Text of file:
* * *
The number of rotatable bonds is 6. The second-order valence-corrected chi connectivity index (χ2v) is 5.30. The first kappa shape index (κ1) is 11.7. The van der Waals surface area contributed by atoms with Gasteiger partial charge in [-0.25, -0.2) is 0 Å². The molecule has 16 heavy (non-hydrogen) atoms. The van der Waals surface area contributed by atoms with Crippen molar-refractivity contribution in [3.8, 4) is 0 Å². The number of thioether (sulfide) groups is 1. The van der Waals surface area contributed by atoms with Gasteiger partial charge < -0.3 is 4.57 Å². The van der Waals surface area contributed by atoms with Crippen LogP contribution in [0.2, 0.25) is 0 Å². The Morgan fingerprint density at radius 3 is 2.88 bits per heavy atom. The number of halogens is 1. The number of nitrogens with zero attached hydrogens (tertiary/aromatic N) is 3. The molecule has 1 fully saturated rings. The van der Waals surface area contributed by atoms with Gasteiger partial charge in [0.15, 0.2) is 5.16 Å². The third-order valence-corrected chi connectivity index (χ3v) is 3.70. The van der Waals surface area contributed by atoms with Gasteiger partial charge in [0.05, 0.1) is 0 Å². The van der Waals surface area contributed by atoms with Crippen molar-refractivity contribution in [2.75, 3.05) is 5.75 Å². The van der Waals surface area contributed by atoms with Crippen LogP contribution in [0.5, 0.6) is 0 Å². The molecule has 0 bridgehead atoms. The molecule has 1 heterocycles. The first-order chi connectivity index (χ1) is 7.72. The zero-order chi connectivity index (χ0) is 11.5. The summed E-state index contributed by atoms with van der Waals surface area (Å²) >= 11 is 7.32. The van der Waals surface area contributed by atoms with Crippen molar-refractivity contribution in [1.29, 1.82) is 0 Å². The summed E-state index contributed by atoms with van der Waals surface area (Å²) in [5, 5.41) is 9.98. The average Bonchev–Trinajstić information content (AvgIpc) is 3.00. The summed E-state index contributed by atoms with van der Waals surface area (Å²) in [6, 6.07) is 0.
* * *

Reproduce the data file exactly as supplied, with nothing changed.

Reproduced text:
The number of rotatable bonds is 6. The second-order valence-corrected chi connectivity index (χ2v) is 5.30. The first kappa shape index (κ1) is 11.7. The van der Waals surface area contributed by atoms with Gasteiger partial charge in [-0.25, -0.2) is 0 Å². The molecule has 16 heavy (non-hydrogen) atoms. The van der Waals surface area contributed by atoms with Crippen molar-refractivity contribution in [3.8, 4) is 0 Å². The number of thioether (sulfide) groups is 1. The van der Waals surface area contributed by atoms with Gasteiger partial charge < -0.3 is 4.57 Å². The van der Waals surface area contributed by atoms with Crippen LogP contribution in [0.2, 0.25) is 0 Å². The Morgan fingerprint density at radius 3 is 2.88 bits per heavy atom. The number of halogens is 1. The number of nitrogens with zero attached hydrogens (tertiary/aromatic N) is 3. The molecule has 1 fully saturated rings. The van der Waals surface area contributed by atoms with Gasteiger partial charge in [0.15, 0.2) is 5.16 Å². The third-order valence-corrected chi connectivity index (χ3v) is 3.70. The van der Waals surface area contributed by atoms with Gasteiger partial charge in [0.05, 0.1) is 0 Å². The van der Waals surface area contributed by atoms with Crippen molar-refractivity contribution in [2.75, 3.05) is 5.75 Å². The van der Waals surface area contributed by atoms with Crippen LogP contribution in [0.5, 0.6) is 0 Å². The molecule has 0 bridgehead atoms. The molecule has 1 heterocycles. The first-order chi connectivity index (χ1) is 7.72. The zero-order chi connectivity index (χ0) is 11.5. The summed E-state index contributed by atoms with van der Waals surface area (Å²) >= 11 is 7.32. The van der Waals surface area contributed by atoms with Crippen molar-refractivity contribution in [1.29, 1.82) is 0 Å². The summed E-state index contributed by atoms with van der Waals surface area (Å²) in [5, 5.41) is 9.98. The average Bonchev–Trinajstić information content (AvgIpc) is 3.00. The summed E-state index contributed by atoms with van der Waals surface area (Å²) in [6, 6.07) is 0.